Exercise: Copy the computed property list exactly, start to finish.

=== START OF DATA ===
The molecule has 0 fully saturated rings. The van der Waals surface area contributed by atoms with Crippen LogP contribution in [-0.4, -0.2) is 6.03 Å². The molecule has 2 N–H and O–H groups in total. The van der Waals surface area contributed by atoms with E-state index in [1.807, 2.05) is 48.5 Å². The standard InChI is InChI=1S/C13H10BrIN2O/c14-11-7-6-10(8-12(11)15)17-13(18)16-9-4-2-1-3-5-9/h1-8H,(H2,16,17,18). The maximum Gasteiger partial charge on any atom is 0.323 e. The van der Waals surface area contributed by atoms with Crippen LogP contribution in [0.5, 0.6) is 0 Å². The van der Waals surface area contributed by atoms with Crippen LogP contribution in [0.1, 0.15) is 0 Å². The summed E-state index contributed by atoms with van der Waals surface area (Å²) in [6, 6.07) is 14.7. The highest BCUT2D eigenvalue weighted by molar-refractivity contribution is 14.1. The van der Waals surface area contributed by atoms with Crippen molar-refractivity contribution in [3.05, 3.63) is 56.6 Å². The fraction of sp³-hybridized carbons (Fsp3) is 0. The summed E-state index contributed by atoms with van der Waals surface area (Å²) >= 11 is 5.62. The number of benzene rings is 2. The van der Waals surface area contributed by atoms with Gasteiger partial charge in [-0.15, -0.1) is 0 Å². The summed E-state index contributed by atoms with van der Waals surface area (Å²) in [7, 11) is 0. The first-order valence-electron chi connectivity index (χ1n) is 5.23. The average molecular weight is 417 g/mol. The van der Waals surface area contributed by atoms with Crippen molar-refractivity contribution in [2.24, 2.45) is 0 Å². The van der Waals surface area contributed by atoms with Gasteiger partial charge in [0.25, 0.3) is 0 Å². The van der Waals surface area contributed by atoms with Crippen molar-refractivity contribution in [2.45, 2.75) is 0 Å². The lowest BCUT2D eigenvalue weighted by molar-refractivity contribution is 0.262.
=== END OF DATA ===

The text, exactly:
The molecule has 0 fully saturated rings. The van der Waals surface area contributed by atoms with Crippen LogP contribution in [-0.4, -0.2) is 6.03 Å². The molecule has 2 N–H and O–H groups in total. The van der Waals surface area contributed by atoms with E-state index in [1.807, 2.05) is 48.5 Å². The standard InChI is InChI=1S/C13H10BrIN2O/c14-11-7-6-10(8-12(11)15)17-13(18)16-9-4-2-1-3-5-9/h1-8H,(H2,16,17,18). The maximum Gasteiger partial charge on any atom is 0.323 e. The van der Waals surface area contributed by atoms with Crippen LogP contribution in [0.5, 0.6) is 0 Å². The van der Waals surface area contributed by atoms with Crippen LogP contribution in [0.1, 0.15) is 0 Å². The summed E-state index contributed by atoms with van der Waals surface area (Å²) in [6, 6.07) is 14.7. The highest BCUT2D eigenvalue weighted by molar-refractivity contribution is 14.1. The van der Waals surface area contributed by atoms with Crippen molar-refractivity contribution in [3.05, 3.63) is 56.6 Å². The fraction of sp³-hybridized carbons (Fsp3) is 0. The summed E-state index contributed by atoms with van der Waals surface area (Å²) >= 11 is 5.62. The number of benzene rings is 2. The van der Waals surface area contributed by atoms with Gasteiger partial charge in [-0.15, -0.1) is 0 Å². The summed E-state index contributed by atoms with van der Waals surface area (Å²) in [7, 11) is 0. The first-order valence-electron chi connectivity index (χ1n) is 5.23. The average molecular weight is 417 g/mol. The van der Waals surface area contributed by atoms with Crippen molar-refractivity contribution in [2.24, 2.45) is 0 Å². The van der Waals surface area contributed by atoms with Gasteiger partial charge in [0.25, 0.3) is 0 Å². The van der Waals surface area contributed by atoms with Crippen molar-refractivity contribution in [2.45, 2.75) is 0 Å². The lowest BCUT2D eigenvalue weighted by molar-refractivity contribution is 0.262.